‘My perfectionist instinct should inhibit me from thinking; it should inhibit me from even beginning. But I get distracted and start doing something‘. Bernardo Soares, The Book of Disquiet
Eleven years ago I moved from Ireland to Portugal. From time to time people ask me why I chose Portugal of all places.
I’m always a bit flummoxed when I’m asked this. Recently however I worked out the answer. The reason why I went to live in Portugal is that I wanted to go and live in Spain.
I suffer from a certain indecisiveness. Bearing this in mind makes it much easier to decipher my own actions.
Often I do things because I don’t want to, and often I don’t do things because I want to do them.
Sometimes the things I wanted to do resemble the things I end up doing.
Sometimes I end up liking the thing I do, but this is always conditioned by the feeling that there are things which I would rather have done, although I often still don’t know what these things are or were.
Very often I do something because it is the exact opposite of what I actually wanted to do, even when I know very clearly what that thing is. This could be something as simple as not asking for someone’s phone number when I know that I want to do so.
After I left Portugal I wanted to go to Brazil or Spain, or maybe Japan. So I went to live in China.
Adam Phillips poses the question, what would you do if you were cured. This is inevitably a very complicated question.
Sometimes I feel that if I could only look people in the eye when I’m talking to them about things that actually matter, this would be a measure of success.
Acting changes things, radically transforms one’s situation. Hesitating, failing to act, indeciding, to coin a word, does not.
Hesitating is a clear sign that I’m censoring myself.
However when I notice that I’m hesitating it’s too late to act. Sometimes I half-act, I act without fully committing myself to the action. This is not the same as acting. I can’t quite decide whether or not to wait and hold the door open for someone, so I hold the door half-open, and get in their way.
The objective is to act decisively, to overcome the abyss between deciding and acting in one fatal leap. To launch myself over the chasm, and in so doing to make that space of indecision retroactively disappear, not to bridge a gap but to close the breach.
To say something, to declare something to be true is an act. To write is an act.
I enjoy writing. I only bring myself to write rarely. Most of the time I spend suspended in midair somewhere between these two points. I’m scared that I won’t reach the other side, that I’ll plunge into the shameful depths below. In the words of Bernardo Soares again, I plumb myself and drop the plumb; I spend my life wondering if I’m deep or not. I’m terribly scared of exposing my depths of shame and of opening myself up to a toxic mix of indifference and ridicule. My natural style is to demolish what I’m saying in the act of saying it. I almost certainly do this when I speak. It might be something I have to address and to change. It might not.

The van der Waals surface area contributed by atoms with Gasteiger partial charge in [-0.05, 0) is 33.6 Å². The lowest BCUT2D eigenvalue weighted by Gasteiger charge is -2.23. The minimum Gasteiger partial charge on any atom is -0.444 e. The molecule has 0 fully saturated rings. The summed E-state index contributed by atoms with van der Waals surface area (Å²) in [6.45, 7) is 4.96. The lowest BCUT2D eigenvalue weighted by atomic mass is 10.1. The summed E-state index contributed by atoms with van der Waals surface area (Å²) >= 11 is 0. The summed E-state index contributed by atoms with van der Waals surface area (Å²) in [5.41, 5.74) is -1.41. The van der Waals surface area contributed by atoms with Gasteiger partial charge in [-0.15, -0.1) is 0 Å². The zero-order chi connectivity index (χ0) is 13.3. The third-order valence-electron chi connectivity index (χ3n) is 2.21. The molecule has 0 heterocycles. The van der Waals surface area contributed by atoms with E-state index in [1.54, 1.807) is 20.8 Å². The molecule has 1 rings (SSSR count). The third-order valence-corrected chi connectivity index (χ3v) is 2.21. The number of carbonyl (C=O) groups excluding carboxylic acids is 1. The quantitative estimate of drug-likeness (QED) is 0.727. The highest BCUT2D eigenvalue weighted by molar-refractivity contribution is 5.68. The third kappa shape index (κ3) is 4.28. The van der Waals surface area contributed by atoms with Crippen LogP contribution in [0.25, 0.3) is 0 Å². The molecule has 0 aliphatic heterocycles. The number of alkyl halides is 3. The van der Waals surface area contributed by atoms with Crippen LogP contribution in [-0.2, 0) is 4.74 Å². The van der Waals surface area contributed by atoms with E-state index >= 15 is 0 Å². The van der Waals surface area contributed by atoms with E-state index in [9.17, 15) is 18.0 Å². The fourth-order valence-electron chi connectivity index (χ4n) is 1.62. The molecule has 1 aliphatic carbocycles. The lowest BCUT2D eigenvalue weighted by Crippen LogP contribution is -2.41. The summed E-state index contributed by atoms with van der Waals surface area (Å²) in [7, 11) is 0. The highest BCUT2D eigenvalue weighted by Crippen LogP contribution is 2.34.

There is a time and a place for not censoring myself when I speak.
One of the things I most admire about Fernando Pessoa is encapsulated in the quote at the beginning of the article? essay? reflection? I’ll come back to this.
All of the people I most admire are prolific in some way. They trust in what happens when they start to speak and to write.
Many people’s lives are made up of hesitations, pauses.
Others’ lives are made up of one long statement that encompasses many many other statements, some of which interrogate or explain earlier statements, and some of which contradict one another.
Then there is the question of dialogue; if one never speaks, never actually arrives at the point of articulating what appears at that moment to have the status of a truth, then one can never enter into a dialogue. This is self-evident.
Perhaps I have nothing whatsoever of depth or originality to offer, or, more likely, very little. Maybe my insights and reflections merely replicate those of others, but at a much less informed and thought-out level.
There is however a very strong argument for trying to articulate some sort of truth, and it comes from Paulo Freire:
‘Hopelessness and despair are both the consequence and the cause of inertia and immobilism’.
Here is another favourite quote, this time from Franz Kafka:
‘You can hold yourself back from the sufferings of the world; you are free to do so, and it accords with your nature. But perhaps this very holding back is the one suffering you could have avoided.’
I love that dizzying rush of ideas, when I think I’m onto something. My instinct these days is go online and to track down someone who’s already thought of the same thing, so as to evade my own responsibility to articulate whatever it is that’s occurred to me. This can be a frustrating experience, and it is always self-defeating in the fullest sense.
I used to link a great deal. Blogging taught me how very easy it is in the space of a few short minutes to sound like and expert on things you know very little about. Bombard people with links and their resistance to the sometimes suspect logic of your argument soon breaks down. I know that when I speak I have the bad habit of using too many names.
There’s a particular word I came across a few years ago, a name for a kind of essay that starts off on one topic and ends up via a series of diversions talking about something entirely different. It may be called a vagrant essay, or something like that. It was a popular form in the eighteenth century I believe. Anyway. That’s the kind of thing that I kind of sort of quite like to write. Enough of censoring myself. More soon.